Photo credit: Ethan Pines, The Forbes Collection
By Ethan Baron, East Bay Times
Theranos founder Elizabeth Holmes tried to flee the U.S. after a jury convicted her of felony fraud in early 2022, federal prosecutors alleged in a new court filing.
“Holmes booked an international flight to Mexico departing on January 26, 2022, without a scheduled return trip,” the document from prosecutors, filed Thursday, said. It was only after government prosecutors contacted Holmes’ legal team about the “unauthorized flight” that the trip was cancelled.
“The government anticipates (Holmes) will note in reply that she did not in fact leave the country as scheduled — but it is difficult to know with certainty what (she) would have done had the government not intervened,” the filing said.
Holmes’ partner, hotel heir Billy Evans, left the county on that day in January with a one-way ticket and didn’t return for six weeks.
Holmes, 38, was convicted after a four-month trial on four counts of fraud for bilking investors in her now-defunct blood-testing startup out of more than $144 million. In November, Judge Edward Davila in U.S. District Court sentenced a pregnant Holmes to more than 11 years in prison, deferring her incarceration until April 27.
Lawyers for Holmes did not immediately respond to prosecutors’ claims.
In a letter from her attorney Lance Wade to prosecutors, Wade said Holmes’ flight reservation was made before the jury’s verdict. “The hope was that the verdict would be different and Ms. Holmes would be able to make this trip to attend the wedding of close friends in Mexico,” the Jan. 23, 2022 letter said. “Given the verdict, she does not plan to take the trip — and therefore did not provide notice, seek permission, or request access to her passport (which the government has) for the trip. But she also had not yet cancelled the trip, amidst everything that has been going on. We will have her do so promptly.”
The prosecution’s allegation that Holmes sought to flee the U.S. came in response to her December motion seeking to delay her imprisonment until the appeals process is finished, which legal experts said could take a year or more. In her motion, Holmes claimed she was not a flight risk.
“The Court has already found that Ms. Holmes is not a flight risk … when it permitted her to remain in the community both before and after conviction,” the motion said. “Ms. Holmes surrendered her passport and is unable to travel internationally. She has been under supervision for over four years.”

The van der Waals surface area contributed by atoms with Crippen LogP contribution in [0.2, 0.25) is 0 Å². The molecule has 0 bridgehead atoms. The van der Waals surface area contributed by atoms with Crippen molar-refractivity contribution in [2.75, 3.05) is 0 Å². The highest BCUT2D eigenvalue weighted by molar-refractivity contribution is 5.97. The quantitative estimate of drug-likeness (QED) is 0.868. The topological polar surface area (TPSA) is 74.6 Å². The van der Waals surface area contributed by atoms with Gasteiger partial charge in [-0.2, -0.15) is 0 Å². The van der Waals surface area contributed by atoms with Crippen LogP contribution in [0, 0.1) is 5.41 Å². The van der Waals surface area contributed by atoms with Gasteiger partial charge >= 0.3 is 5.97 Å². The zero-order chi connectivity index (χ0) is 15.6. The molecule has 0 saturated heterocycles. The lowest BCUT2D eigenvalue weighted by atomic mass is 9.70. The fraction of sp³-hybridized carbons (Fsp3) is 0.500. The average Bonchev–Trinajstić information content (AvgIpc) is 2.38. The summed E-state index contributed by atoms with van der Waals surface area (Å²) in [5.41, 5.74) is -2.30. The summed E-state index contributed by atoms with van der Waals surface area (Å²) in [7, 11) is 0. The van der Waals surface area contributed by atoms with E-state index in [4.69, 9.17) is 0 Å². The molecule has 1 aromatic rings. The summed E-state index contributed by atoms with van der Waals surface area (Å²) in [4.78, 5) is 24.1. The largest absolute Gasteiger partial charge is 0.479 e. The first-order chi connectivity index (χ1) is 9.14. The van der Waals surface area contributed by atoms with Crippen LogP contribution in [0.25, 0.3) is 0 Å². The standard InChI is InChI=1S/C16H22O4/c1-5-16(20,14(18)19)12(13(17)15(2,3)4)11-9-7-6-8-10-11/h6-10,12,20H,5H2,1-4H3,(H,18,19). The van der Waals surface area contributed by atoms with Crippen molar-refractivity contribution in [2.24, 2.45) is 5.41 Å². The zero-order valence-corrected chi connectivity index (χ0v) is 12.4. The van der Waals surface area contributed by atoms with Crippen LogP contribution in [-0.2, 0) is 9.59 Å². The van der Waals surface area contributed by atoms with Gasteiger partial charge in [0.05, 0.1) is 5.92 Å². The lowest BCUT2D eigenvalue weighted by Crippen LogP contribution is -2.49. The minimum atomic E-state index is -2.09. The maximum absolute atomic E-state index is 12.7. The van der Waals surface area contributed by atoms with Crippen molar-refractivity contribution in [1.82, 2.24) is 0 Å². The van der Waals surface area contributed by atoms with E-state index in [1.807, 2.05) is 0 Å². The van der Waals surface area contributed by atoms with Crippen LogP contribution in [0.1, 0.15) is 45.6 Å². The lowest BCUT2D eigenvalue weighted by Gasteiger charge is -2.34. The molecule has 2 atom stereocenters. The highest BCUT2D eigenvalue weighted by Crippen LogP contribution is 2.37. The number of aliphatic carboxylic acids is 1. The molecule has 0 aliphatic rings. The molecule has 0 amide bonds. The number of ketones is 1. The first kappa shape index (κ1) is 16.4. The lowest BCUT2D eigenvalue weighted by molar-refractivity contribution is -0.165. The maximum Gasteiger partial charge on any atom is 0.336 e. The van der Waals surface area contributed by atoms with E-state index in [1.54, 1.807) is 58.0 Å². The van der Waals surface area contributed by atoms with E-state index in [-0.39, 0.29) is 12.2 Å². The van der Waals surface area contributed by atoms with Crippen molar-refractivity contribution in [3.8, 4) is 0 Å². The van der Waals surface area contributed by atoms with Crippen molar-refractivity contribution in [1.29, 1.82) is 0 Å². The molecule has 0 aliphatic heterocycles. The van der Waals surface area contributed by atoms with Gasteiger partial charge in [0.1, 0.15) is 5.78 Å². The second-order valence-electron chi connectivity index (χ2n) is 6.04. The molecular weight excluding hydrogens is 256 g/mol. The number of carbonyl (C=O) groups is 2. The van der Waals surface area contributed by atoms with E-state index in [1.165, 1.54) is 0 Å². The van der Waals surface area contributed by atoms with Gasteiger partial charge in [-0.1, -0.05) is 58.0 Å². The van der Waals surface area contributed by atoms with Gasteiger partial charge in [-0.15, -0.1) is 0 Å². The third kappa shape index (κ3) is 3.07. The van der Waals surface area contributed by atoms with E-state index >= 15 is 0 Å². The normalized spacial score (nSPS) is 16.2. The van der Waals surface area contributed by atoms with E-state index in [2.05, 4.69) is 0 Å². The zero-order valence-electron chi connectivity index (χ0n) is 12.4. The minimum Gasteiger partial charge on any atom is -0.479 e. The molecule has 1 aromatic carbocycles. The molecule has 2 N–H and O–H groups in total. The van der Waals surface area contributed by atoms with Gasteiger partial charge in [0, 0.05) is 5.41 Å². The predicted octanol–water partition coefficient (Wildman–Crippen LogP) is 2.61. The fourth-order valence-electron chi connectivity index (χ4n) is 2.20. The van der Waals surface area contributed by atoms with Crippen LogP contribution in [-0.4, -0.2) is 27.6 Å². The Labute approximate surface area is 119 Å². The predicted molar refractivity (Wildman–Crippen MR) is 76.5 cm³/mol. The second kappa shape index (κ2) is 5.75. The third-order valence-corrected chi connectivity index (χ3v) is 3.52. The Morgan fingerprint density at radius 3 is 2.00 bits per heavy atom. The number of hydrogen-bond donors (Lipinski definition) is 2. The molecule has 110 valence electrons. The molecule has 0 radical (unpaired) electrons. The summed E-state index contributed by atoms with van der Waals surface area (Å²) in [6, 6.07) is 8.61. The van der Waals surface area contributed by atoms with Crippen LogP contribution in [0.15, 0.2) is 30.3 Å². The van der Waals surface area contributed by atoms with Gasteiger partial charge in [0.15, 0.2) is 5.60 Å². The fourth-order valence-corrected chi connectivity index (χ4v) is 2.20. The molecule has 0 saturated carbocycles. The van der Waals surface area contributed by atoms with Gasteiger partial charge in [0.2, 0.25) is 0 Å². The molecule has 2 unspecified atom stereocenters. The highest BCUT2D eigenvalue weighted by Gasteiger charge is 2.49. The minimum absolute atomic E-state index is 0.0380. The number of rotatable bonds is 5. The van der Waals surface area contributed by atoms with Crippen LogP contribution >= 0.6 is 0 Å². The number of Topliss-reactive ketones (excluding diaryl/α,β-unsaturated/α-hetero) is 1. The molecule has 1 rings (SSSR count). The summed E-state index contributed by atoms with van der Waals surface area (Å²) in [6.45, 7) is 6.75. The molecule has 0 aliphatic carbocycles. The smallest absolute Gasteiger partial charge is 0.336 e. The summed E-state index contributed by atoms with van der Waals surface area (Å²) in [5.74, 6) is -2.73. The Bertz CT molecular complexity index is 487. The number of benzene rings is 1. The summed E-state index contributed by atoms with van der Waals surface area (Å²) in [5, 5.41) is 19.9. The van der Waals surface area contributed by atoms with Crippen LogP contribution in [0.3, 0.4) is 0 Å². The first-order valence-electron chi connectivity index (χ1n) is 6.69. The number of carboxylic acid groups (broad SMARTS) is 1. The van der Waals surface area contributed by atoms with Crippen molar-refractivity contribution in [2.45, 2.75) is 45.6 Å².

The motion added that Holmes did not flee during her court case or “in the immediate aftermath of her conviction or sentencing,” and argued that “no evidence suggests she will flee” while appealing her conviction.
“She has strong ties to her partner and family, including her son and soon-to-be-born child, that incentivize her to comply with her conditions of release,” the motion said.
Prosecutors in their filing countered that Holmes claims do “not account for her attempt to flee the country shortly after she was convicted,” arguing that “the incentive to flee has never been higher and (she) has the means to act on that incentive.” They added that Holmes has asked Davila to ease her restrictions so she can travel outside northern California and possibly out of the state “due to her significant other’s employment.”
The prosecution sought in their filing to use Holmes’ life and lifestyle against her. “While facing these serious felony charges at trial and awaiting the Court’s sentence, (Holmes) has lived on an estate with reportedly more than $13,000 in monthly expenses for upkeep and has conceived two children with her current partner,” the filing said. “There are not two systems of justice — one for the wealthy and one for the poor — there is one criminal justice system in this country. And under that system, the time has come for Elizabeth Holmes to answer for her crimes committed nearly a decade ago.”
Former Santa Clara County prosecutor Steven Clark said he was surprised the government had not earlier raised the issue of Holmes’ purported attempt at flight. “I can tell that the patience is wearing thin on behalf of the government and there’s a certain frustration,” Clark said, after reading the filing. “They’re concerned that she’s spending time in a mansion and not in custody. They’re really questioning the fairness of all of this and I think their frustration was manifest.”
The bail conditions Holmes was under at the time of her alleged flight attempt are sealed by the court, but would certainly have prohibited travel outside the country without permission from a court officer or judge, Clark said. “I found it very disturbing that she would do something like that without clearing it with her pre-trial release officer,” he said.
Any judge deciding whether to let someone remain free on bail while they appeal would have concerns about a one-way ticket to Mexico, Clark said.
“It’s not like going to the next county or to a wedding in Nevada,” Clark said. “You’re talking about a major potential of not returning. Certainly she has access to resources to live sort of under the radar … or in another jurisdiction that may not honor our extradition.”
Prosecutors’ filing also accused Holmes of posing a danger to the public, saying, her “elaborate fraud scheme” and “lack of remorse and indicated willingness to continue operating in similar fields in the future” mean she can’t provide “clear and convincing evidence that she does not present a danger to the community.”
Holmes argued in December that she is not a threat to the public, and noted that prosecutors never asked that she be imprisoned immediately, either before or after her conviction.